The history of science is replete with error and fraud. Environmental science is no exception. Indeed, this area of science provides a hyperabundance of examples, thanks to the presence of two factors: a good cause and extensive reliance upon modelling, especially that involving sophisticated computer models.
The good cause - one that most of us support - can all too readily corrupt the conduct of science, especially science informing public policy, because we prefer answers that support our political preferences, and find science that challenges them less comfortable.
The combination of the precautionary principle with endangered species legislation is a particularly seductive one, but it is the use of models into which value-laden assumptions can be smuggled that is particularly pernicious - as a recent Australian example shows.
A case involving the Orange-Bellied Parrot in 2006 saw the merest hint of a parrot, together with some mathematical modelling (and the precautionary principle) used by the then Australian Commonwealth Environment Minister to disallow the construction of a wind farm that was environmentalists’ preferred response to climate change, but was opposed by residents in a marginal Coalition government constituency.
Modeling for the Bald Hills wind farm on the Orange-bellied Parrot embodied very conservative assumptions to err on the side of caution. So, while no parrot had been sighted within 50km of the proposed site, the minister then acted in accordance with the precautionary principle (and an election promise) to block Bald Hills on the basis of cumulative impact - compounding the precaution already embedded in the assumptions underlying the modeling.
This “noble cause” corruption of science - named for the “framing” by police of suspects “known” to be guilty is helped not just by the virtuous cause, but by the virtual nature of both the science and the context within which it occurs. Both conservation biology and climate science rely on virtual science.
The revolution in information technology has transformed the conduct of science. Many of the scientists working with models appear to have forgotten that science is about testing predictions against data. Observational data in areas like climate science are subject to substantial massaging by computers before they are of any use. Even data collection, therefore, provides opportunities for subjective assumptions to intrude into the adjustments made to data to make them useful.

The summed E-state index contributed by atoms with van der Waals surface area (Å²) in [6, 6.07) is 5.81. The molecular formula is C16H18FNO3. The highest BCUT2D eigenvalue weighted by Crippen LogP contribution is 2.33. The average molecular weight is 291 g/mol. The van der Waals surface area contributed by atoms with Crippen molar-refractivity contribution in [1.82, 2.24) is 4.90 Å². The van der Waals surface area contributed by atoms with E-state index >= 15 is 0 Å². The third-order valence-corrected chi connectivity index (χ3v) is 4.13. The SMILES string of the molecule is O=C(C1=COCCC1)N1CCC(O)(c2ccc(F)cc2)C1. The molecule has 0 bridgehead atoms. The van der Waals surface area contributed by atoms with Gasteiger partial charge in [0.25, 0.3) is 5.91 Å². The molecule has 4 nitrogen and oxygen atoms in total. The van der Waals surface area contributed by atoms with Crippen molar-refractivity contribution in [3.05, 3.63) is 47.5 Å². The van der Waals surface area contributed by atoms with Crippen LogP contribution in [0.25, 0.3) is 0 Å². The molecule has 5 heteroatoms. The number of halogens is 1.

This highlights the importance of quality assurance processes, and there are no greater guarantors of quality assurance in science than contestation and transparency - full disclosure of data properly archived and of methods, including computer code.
Society deems this fundamentally important when we are dealing with science such as drug trials, which are conducted under fully transparent conditions, ideally with separate teams making up doses, administering them, diagnosing effects and analysing data. We insist on regulatory guidelines, and we audit laboratories. We know that even when researchers are fastidious in pursuing impartiality, subjective assumptions can find their way into what become “data”.
In areas such as climate science we have made no similar demands. Data are routinely gathered, manipulated and modelled by the same research teams and the discipline has not insisted on anything like full transparency. Many of the people engaging in this science are then acting as advocates for particular policy responses.
Those of us who see value in both social democracy and liberal democracy - who are committed to humanist ideals but are open to evidence-based reasoning rather than ideology in determining how we are to advance them - must acknowledge that it is from liberal views of the celebration of different points of view, and the battle of contending ideas, that good science derives.
The philosopher of science, Paul Feyerabend, warned that scientists might engage in all manner of devices - from the rhetorical to the reprehensible - to have their points of view prevail. The only protection against any kind of corruption in science is to celebrate the liberalism inherent in Karl Popper’s philosophy of science, regardless of whether we share his political liberalism.
As I said at the beginning, the history of science is replete with error and fraud. In science, the best kind of quality assurance is to celebrate sceptical dissent and reject any call to bow to a consensus, that “the science is settled”, on principle - not just even, but especially when it supports our preferences. Because as Carl Sagan once put it, “Where we have strong emotions, we’re liable to fool ourselves”.
This article is an edited version of a speech given for the Institute of Public Affairs’ Brisbane Club lecture series on May 1, 2008..